This article presents a table of specifications for low-emission outboard engines currently (c.2005) in production and available for sale in the United States rated at 90-horsepower. There are at least eight different models from seven different brands available at 90-horsepower, and thus this makes a good point for comparison of price and other features.
The table presents engines organized by manufacturer. Prices represent the "base" MSRP price of the least expensive model, and dealer published "deal" prices gathered on-line. It is not known if the prices are exactly comparable among all models. There are additional charges for necessary accessories like propellers, gauges, and remote controls. All the two-stroke engines are in-line three-cylinder designs; the four-stroke engines are in-line four cylinder models. Displacement is given in liters. Weight is the "comparable" dry weight in pounds.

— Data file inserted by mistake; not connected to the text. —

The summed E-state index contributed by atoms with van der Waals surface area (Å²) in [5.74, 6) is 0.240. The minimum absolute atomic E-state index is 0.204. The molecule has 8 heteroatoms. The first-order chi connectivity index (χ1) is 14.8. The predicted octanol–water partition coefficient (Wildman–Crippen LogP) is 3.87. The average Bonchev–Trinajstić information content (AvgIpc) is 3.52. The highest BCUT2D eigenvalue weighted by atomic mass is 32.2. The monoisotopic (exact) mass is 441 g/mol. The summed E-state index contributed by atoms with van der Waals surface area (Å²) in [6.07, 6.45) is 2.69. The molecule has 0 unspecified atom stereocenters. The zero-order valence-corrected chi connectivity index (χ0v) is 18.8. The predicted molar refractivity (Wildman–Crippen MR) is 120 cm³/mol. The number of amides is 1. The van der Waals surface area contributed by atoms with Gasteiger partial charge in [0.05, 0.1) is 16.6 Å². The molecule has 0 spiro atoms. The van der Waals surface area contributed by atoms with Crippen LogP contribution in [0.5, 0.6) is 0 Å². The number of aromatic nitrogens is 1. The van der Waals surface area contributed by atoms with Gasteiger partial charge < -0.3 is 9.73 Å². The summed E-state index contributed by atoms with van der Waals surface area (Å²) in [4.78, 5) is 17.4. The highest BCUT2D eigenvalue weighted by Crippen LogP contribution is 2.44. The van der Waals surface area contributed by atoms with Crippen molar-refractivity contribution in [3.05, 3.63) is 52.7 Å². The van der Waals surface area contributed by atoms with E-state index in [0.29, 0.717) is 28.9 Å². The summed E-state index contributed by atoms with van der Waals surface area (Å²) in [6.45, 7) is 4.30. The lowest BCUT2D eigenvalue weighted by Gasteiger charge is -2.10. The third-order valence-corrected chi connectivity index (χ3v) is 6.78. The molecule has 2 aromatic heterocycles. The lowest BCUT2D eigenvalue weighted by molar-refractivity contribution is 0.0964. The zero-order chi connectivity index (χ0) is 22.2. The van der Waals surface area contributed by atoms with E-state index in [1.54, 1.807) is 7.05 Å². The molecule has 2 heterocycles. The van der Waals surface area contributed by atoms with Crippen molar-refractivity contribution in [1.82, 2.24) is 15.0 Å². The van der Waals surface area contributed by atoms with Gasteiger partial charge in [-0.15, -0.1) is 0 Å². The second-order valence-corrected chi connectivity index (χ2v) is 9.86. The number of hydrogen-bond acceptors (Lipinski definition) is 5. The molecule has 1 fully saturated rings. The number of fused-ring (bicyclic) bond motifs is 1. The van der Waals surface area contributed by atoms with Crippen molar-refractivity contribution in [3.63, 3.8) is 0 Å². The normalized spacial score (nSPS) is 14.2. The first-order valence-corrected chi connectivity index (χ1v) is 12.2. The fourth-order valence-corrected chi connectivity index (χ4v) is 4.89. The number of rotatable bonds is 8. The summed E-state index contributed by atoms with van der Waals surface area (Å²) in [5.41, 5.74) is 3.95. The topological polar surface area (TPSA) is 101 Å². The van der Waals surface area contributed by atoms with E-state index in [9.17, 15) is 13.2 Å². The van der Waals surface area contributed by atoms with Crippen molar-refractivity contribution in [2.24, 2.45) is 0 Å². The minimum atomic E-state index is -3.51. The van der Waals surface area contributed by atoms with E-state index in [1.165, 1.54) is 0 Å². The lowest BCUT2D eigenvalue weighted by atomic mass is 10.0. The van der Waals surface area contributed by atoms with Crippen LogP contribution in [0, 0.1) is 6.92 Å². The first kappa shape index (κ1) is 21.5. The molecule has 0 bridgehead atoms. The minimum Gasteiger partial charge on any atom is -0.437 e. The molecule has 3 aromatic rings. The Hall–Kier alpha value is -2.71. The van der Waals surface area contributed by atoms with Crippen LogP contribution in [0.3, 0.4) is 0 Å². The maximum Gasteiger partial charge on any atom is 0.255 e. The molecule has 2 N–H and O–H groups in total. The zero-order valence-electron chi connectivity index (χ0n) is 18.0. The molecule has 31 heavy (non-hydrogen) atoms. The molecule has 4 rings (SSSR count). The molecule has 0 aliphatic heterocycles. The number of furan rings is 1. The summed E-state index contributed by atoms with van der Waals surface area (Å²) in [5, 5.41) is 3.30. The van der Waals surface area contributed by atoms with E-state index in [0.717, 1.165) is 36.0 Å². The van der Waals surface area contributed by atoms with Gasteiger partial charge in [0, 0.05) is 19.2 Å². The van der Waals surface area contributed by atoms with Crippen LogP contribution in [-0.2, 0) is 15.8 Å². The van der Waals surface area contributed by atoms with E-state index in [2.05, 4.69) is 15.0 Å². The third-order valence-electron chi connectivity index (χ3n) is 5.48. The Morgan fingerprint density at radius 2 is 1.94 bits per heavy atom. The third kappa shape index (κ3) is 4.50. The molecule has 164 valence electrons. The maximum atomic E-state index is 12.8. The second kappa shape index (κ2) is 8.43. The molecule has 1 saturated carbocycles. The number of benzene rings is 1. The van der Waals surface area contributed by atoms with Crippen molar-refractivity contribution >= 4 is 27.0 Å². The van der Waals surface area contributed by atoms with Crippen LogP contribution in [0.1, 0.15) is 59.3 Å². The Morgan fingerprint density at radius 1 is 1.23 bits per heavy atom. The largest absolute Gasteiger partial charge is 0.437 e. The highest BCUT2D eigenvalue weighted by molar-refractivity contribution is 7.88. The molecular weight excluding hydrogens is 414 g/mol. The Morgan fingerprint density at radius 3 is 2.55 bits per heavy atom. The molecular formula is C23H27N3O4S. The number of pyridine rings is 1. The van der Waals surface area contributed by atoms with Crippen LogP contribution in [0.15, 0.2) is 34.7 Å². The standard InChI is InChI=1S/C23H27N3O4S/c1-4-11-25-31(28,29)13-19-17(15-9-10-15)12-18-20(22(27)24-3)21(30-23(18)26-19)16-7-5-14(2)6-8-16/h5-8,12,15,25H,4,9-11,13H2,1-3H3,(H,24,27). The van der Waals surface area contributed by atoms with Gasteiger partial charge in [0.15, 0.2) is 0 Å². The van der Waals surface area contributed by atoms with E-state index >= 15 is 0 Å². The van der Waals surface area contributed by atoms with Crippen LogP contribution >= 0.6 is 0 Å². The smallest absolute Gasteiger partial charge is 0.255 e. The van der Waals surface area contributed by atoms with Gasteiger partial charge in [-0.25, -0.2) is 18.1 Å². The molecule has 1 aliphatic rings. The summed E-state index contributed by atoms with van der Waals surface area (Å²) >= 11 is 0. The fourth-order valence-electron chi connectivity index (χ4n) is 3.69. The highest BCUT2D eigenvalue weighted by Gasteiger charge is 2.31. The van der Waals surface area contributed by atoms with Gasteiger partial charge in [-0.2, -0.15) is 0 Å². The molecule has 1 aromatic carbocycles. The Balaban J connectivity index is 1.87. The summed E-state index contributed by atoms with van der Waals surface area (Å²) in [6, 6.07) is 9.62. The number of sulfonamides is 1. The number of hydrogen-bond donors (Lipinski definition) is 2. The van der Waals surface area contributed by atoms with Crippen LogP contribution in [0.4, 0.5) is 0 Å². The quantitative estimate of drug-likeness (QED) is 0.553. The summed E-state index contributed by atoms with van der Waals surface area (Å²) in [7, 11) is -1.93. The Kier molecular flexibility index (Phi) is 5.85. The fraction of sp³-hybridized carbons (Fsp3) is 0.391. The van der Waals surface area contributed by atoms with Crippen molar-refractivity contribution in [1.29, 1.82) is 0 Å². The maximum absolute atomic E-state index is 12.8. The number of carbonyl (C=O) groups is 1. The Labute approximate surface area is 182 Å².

|LOW EMISSION OUTBOARD MOTORS 90 HP c.2005|
|Evinrude||E-TEC 90||$9,174||$6,499||320||1.3||2-stroke DFI||69.5||3.55|
|Mercury||OptiMax 90||$7,777||$6,499||375||1.5||2-stroke DFI||60.0||4.17|
|Mercury||90 EFI 4-stroke (Yamaha)||$8,228||$5,999||386||1.6||4-stroke EFI||56.2||4.29|
|Mercury||90 EFI "FourStroke" (Veradito)||399||1.7||4-stroke EFI||52.0||4.43|
|Nissan||90 TLDI||$8,379||(Help)||315||1.3||2-stroke DFI||69.2||3.50|
|Tohatsu||90 TLDI||$8,260||$7,170||315||1.3||2-stroke DFI||69.2||3.5|
There is over a 100-pound variation in weight among these engines, from 315-pounds to 416-pounds. The largest engine, 2.0-liters, has 50-percent more displacment than the smallest, 1.3-liters. The horsepower per liter varies from a modest 45 HP/L to as much as 69 HP/L, again quite a range.
The Mercury four-stroke 90 uses a power head made by Yamaha. The MSRP pricing is from published data (See TRAILER BOATS, January 2005, for more information). The DEAL pricing is from various published prices on websites as collected in November, 2005. Follow the hyperlink for more details.
There are more 90-HP low emission outboard engines available than the models shown in the table. In most cases there are additional models in different shaft lengths for each of the engines shown. There are also some variants of these particular models which are specially rated for saltwater use.
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Author: James W. Hebert
This article first appeared November 19, 2005.